MORNINGTON Peninsula wildlife activists and residents concerned about the state’s weak wildlife protection laws used a protest at state parliament two weeks ago to highlight concerns about peninsula kangaroos.
The Animal Justice Party-organised protest in Melbourne drew attention to the mass slaughter of kangaroos under the government’s controversial harvesting program, which often results in target animals and their joeys left maimed and suffering.
Rosebud resident and wildlife protection council member Craig Thomson said the protest highlighted widespread community anger about the commercial kangaroo meat industry, and highlighted flaws and gaps in the state’s wildlife protection laws.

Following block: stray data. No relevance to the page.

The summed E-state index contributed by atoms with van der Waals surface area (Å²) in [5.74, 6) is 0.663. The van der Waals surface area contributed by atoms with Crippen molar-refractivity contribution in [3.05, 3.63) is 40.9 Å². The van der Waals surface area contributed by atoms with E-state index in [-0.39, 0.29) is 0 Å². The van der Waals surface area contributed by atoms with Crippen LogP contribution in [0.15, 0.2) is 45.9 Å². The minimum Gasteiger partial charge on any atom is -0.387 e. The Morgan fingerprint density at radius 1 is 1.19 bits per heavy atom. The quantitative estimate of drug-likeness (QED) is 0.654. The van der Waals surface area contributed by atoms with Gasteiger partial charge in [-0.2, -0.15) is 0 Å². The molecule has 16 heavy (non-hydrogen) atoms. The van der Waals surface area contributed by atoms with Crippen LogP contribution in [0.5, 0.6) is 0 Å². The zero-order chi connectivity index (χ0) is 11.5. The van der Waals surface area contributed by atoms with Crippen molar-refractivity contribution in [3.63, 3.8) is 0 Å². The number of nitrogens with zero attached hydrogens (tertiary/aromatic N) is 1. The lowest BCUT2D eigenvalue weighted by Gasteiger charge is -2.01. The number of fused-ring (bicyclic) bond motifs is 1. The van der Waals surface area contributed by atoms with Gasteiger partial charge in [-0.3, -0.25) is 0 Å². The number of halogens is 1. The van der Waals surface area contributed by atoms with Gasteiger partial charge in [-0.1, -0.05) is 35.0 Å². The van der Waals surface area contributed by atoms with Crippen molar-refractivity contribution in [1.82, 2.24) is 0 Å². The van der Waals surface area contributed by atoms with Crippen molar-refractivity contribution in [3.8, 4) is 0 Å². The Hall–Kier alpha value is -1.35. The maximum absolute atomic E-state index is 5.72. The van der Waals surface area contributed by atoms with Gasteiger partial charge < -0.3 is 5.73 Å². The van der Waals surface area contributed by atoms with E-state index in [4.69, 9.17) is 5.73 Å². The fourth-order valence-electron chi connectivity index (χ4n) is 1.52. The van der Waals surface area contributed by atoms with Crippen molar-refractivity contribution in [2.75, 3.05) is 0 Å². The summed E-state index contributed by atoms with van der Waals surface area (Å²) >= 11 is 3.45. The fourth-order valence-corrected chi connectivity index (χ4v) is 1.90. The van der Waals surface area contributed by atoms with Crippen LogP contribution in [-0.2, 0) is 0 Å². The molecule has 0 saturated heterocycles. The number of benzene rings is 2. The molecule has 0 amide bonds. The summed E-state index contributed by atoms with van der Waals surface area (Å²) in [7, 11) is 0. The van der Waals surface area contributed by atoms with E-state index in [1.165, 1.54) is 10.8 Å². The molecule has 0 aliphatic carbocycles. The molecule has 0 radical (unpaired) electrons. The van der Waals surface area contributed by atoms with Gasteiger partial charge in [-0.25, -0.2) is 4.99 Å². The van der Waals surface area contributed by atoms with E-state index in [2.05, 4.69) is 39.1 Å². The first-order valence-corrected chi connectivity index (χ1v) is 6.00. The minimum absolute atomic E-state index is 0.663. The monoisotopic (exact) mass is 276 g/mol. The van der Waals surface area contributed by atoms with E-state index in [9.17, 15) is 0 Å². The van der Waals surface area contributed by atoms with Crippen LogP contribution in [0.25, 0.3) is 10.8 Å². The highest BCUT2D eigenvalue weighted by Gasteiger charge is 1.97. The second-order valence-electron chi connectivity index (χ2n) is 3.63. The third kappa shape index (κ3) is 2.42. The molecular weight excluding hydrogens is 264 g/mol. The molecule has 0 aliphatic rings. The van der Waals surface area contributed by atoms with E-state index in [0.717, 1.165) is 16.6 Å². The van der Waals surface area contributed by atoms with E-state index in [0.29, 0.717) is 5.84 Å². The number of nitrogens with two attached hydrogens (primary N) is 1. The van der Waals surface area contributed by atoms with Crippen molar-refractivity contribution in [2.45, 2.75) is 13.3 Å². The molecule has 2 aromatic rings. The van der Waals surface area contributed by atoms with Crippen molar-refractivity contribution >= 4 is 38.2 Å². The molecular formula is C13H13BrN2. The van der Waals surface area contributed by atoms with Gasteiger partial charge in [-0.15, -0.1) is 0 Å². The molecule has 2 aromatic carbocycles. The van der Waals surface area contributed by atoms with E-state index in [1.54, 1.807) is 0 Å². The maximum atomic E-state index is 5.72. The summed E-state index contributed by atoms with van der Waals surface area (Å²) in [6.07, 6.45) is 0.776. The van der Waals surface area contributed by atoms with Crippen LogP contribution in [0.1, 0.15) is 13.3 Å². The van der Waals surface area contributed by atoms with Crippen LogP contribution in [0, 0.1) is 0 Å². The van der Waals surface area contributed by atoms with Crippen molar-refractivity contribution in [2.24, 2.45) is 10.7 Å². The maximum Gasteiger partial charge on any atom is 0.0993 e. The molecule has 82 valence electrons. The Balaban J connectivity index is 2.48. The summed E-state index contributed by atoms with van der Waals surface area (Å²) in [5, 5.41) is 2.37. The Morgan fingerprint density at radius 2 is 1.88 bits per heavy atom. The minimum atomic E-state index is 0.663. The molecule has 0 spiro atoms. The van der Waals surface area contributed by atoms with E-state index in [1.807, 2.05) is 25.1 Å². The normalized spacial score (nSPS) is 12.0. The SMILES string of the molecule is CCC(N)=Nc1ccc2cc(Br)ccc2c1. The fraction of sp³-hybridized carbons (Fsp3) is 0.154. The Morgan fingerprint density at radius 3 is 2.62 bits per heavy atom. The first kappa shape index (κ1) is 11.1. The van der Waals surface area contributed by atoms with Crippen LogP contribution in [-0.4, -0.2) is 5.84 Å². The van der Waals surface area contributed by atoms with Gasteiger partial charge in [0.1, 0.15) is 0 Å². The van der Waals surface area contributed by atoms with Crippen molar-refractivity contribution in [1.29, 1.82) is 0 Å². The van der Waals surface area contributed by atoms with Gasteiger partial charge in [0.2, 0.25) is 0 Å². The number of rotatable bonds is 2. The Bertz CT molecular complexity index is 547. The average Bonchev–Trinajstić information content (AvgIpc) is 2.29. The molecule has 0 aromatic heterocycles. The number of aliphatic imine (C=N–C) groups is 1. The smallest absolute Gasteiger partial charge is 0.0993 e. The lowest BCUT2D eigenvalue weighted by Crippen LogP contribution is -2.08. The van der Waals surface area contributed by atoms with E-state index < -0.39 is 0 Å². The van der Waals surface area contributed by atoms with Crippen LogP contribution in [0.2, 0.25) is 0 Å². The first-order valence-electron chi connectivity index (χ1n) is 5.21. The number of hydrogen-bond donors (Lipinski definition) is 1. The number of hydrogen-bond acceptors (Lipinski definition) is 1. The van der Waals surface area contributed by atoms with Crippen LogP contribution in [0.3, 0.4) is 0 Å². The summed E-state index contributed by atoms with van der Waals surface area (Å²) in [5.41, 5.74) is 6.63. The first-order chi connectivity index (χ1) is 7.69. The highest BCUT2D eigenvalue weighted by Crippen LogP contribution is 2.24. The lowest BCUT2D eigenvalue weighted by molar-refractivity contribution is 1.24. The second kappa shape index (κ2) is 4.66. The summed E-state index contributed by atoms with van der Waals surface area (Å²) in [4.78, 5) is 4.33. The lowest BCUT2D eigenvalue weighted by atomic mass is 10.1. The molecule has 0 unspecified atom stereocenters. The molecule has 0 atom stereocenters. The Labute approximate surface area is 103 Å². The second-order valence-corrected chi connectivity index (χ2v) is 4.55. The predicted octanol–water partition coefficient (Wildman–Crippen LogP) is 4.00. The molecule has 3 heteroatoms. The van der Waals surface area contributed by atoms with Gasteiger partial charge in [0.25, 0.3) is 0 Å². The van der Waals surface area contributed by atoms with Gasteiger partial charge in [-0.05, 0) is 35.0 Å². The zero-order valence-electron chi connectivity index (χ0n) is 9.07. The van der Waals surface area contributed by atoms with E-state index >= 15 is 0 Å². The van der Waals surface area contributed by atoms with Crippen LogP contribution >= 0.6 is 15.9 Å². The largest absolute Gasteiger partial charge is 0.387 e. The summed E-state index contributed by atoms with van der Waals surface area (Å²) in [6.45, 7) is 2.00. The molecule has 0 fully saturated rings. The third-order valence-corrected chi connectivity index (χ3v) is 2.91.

He said the problem of hundreds of kangaroos trapped in a private paddock at Cape Schanck was an example of the state’s weak wildlife protection laws, which were in urgent need of reform.
Thomson said the Save Our Kangaroos Cape Schanck group was working with the Cape Schanck property’s manager to release all the kangaroos – originally estimated at around 600 – but were being hamstrung by state government “red tape”.
“Some of the kangaroos have been able to escape through the one-way fences, but there are still plenty trapped,” he said.
“We, the land manager and everyone in the community wants the best outcome for the kangaroos, but the main thing holding up further progress in getting them out is the Department of Energy, Environment and Climate Action, previously known as DELWP,” he said.
“It’s an ongoing issue, but every0ne is united in getting the state government to work with us.”
DEECA was unable to provide a comment before deadline.